By Humphrey Carter

PALMA
PALMA'S fishing fleet is adamant that it will try and continue fishing and will not join the protests over rising fuel prices which have paralysed a large number of European fishing ports over the past two days.

This is currently the busiest time of year for local fishermen and the President of the Balearic Federation of Fishermen, Joan Canaves, said yesterday that many of his members do not want to miss out on the most lucrative part of the season.

34 local trawlers took part in Friday's strike and remained in port but, for the time being, no more industrial action will be taken.
However, unless European and Spanish action is taken to address the problems being caused by spiraling fuel prices, he is not ruling out industrial action towards the end of the summer. That said, consumers were surprised to find Palma's main fish market, La Lonja, closed yesterday.

The market decided not to open as a sign of solidarity with the fishermen taking industrial action in the rest of Spain.
An estimated 11 tons of fish went unsold but only about 22 percent of the fish sold in Majorca is caught locally.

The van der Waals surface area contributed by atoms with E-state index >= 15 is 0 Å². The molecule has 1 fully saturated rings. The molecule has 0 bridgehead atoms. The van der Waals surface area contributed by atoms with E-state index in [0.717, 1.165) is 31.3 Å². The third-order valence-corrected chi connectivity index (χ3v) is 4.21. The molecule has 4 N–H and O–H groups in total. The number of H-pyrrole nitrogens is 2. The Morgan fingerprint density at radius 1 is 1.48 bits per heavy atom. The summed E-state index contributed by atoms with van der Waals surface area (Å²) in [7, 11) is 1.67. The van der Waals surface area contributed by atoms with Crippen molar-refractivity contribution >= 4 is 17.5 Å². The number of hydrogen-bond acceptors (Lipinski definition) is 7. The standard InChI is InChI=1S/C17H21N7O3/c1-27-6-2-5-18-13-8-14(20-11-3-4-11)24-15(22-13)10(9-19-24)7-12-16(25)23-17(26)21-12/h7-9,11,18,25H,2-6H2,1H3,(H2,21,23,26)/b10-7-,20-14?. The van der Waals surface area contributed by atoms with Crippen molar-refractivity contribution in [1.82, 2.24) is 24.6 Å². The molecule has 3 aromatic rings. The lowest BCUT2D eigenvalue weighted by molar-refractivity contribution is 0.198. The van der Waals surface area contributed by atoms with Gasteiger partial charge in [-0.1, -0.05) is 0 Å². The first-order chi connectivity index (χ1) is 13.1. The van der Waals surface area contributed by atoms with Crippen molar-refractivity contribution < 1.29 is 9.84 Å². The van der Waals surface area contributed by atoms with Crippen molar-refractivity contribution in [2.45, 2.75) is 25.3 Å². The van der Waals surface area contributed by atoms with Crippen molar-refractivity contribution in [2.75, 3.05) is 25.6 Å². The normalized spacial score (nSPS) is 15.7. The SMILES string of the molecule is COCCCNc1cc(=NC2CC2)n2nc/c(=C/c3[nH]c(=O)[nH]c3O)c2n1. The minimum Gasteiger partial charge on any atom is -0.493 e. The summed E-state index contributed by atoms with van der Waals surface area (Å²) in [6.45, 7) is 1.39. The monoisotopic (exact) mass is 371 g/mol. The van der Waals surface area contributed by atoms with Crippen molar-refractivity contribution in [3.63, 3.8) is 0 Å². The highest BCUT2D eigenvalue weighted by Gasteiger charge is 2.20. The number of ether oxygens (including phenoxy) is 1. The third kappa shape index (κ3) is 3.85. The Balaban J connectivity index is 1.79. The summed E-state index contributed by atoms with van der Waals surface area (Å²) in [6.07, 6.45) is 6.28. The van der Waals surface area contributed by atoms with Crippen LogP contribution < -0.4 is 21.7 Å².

Canaves said that the Balearic fleet will go about its business as usual in the hope that central government agrees to offering fishermen compensation to cover their loses caused by the rising fuel prices. He said that, in the short to medium term, the aid packages approved by the Balearic government and the Council of Majorca on Friday will serve to ease the burden, but in the long term, far greater levels of compensation are going to have to be made available by Madrid to prevent some fishermen from being forced out of business.

Rising fuel prices have already pushed up the price of fish and sea food in some markets and if local fishermen are forced to reduce their operations and leave port only a few days per week, consumer associations fear that the price of fish will rise further over the summer.

Consumers are already complaining about the sharp increase in the cost of living and food prices over the past six months and, until fuel prices start to decline, the cost of basic food stuffs are going to continue rising over the coming months.

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